Asparagus can be eaten both raw and cooked. Thicker spears actually have a fuller flavor. There are several different types of asparagus, which are classified simply according to their color (white, green, or purple).
From Wikipedia:“Asparagus, or garden asparagus, scientific Name Asparagus officinalis, is a spring vegetable, a flowering perennial plant species in the genus Asparagus.
It was once classified in the lily family, like the related Allium species, onions and garlic, but the Liliaceae have been split and the onion-like plants are now in the Family Amaryllidaceae and asparagus in the Asparagaceae. Asparagus officinalis is native to most of Europe, northern Africa and western Asia, and is widely cultivated as a vegetable crop.”
“Water makes up 93% of asparagus's composition. Asparagus is low in calories and is very low in sodium. It is a good source of vitamin B6, calcium, magnesium, and zinc, and a very good source of dietary fibre, protein, beta-carotene, vitamin C, vitamin E, vitamin K, thiamin, riboflavin, rutin, niacin, folic acid, iron, phosphorus, potassium, copper, manganese, and selenium, as well as chromium, a trace mineral that enhances the ability of insulin to transport glucose from the bloodstream into cells. The amino acid asparagine gets its name from asparagus, as the asparagus plant is relatively rich in this compound.”
“Certain compounds in asparagus are metabolized to yield ammonia and various sulfur-containing degradation products, including various thiols and thioesters, which give urine a characteristic smell.”
“Only young asparagus shoots are commonly eaten: once the buds start to open ("ferning out"), the shoots quickly turn woody. ...
The shoots are prepared and served in a number of ways around the world, typically as an Appetizer or vegetable side dish. In Asian-style cooking, asparagus is often stir-fried. Cantonese restaurants in the United States often serve asparagus stir-fried with chicken, shrimp, or beef. It may also be quickly grilled over charcoal or hardwood embers, and is also used as an ingredient in some stews and soups. In recent years, asparagus eaten raw, as a component of a salad, has regained popularity.
Asparagus can also be pickled and stored for several years. Some brands label shoots prepared in this way as "marinated".
Stem thickness indicates the age of the plant, with the thicker stems coming from older plants. Older, thicker stalks can be woody, although peeling the skin at the base removes the tough layer. Peeled asparagus will poach much faster. The bottom portion of asparagus often contains sand and soil, so thorough cleaning is generally advised before cooking.”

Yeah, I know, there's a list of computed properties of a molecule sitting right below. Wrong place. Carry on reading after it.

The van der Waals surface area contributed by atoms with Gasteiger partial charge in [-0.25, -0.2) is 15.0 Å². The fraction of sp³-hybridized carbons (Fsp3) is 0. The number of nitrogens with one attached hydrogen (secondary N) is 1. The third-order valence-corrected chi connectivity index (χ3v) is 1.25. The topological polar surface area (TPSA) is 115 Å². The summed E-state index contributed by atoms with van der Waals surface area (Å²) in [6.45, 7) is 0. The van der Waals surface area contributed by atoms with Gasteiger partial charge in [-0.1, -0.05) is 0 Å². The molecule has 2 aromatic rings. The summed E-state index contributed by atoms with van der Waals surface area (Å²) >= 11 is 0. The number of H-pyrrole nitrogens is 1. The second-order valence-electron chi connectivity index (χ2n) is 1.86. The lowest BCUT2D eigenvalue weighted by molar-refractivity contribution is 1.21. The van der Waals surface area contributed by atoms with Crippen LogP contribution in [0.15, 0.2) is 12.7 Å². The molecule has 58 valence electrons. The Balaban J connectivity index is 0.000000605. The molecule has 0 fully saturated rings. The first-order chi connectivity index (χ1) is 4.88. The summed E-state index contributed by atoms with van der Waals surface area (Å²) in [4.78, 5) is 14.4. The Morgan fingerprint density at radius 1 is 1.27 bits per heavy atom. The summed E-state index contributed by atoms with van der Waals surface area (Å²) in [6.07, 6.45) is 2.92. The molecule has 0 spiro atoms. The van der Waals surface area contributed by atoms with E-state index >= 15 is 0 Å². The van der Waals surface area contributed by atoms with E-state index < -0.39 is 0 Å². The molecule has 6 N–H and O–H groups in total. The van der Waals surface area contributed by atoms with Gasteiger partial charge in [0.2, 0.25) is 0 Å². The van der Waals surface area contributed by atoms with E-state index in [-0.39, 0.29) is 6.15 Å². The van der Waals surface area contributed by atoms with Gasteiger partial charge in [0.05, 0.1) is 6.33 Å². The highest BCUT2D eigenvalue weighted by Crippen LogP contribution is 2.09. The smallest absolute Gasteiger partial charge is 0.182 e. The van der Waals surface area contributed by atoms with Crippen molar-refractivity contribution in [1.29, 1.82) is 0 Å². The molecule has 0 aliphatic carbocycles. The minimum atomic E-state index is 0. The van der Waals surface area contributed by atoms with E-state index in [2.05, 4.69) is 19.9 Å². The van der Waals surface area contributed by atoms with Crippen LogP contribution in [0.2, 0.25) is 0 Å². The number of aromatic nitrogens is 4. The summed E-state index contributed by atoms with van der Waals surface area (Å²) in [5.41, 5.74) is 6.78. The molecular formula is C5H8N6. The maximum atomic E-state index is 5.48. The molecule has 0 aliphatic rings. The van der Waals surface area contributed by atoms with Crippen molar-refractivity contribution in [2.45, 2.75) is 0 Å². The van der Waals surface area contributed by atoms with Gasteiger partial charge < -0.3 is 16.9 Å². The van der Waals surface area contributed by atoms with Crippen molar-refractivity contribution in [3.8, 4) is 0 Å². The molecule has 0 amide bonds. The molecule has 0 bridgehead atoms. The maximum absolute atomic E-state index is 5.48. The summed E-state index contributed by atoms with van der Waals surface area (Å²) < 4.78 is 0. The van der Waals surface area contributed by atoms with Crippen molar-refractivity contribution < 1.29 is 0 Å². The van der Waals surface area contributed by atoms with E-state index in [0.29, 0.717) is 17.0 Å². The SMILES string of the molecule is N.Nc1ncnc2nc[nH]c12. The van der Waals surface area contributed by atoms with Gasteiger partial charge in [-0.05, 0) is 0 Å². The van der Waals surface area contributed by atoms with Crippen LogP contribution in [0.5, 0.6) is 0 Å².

Availability and celebrations:
“Green asparagus is eaten worldwide, though the availability of imports throughout the year has made it less of a delicacy than it once was. In Europe, however, the "asparagus season is a highlight of the foodie calendar"; in the UK this traditionally begins on 23 April and ends on Midsummer Day. As in continental Europe, due to the short growing season and demand for local produce, asparagus commands a premium price.”
“Many German cities hold an annual Spargelfest (asparagus festival) celebrating the harvest of white asparagus. Schwetzingen claims to be the "Asparagus Capital of the World", and during its festival, an Asparagus Queen is crowned. The Bavarian city of Nuremberg feasts a week long in April, with a competition to find the fastest asparagus peeler in the region. This usually involves generous amounts of the local wines and beers being consumed to aid the spectators' appreciative support.”
“Asparagus is very popular in the Netherlands, Spain, France, Poland, Belgium, Germany, Austria, Turkey, Italy, and Switzerland, and is almost exclusively white; if not, it is specified by the local language term for "green asparagus". White asparagus is the result of applying a blanching technique while the asparagus shoots are growing. To cultivate white asparagus, the shoots are covered with soil as they grow, i.e. earthed up; without exposure to sunlight, no photosynthesis starts, and the shoots remain white. Compared to green asparagus, the locally cultivated so-called "white gold" or "edible ivory" asparagus, also referred to as "the royal vegetable", is believed to be less bitter and much more tender. Freshness is very important, and the lower ends of white asparagus must be peeled before cooking or raw consumption.”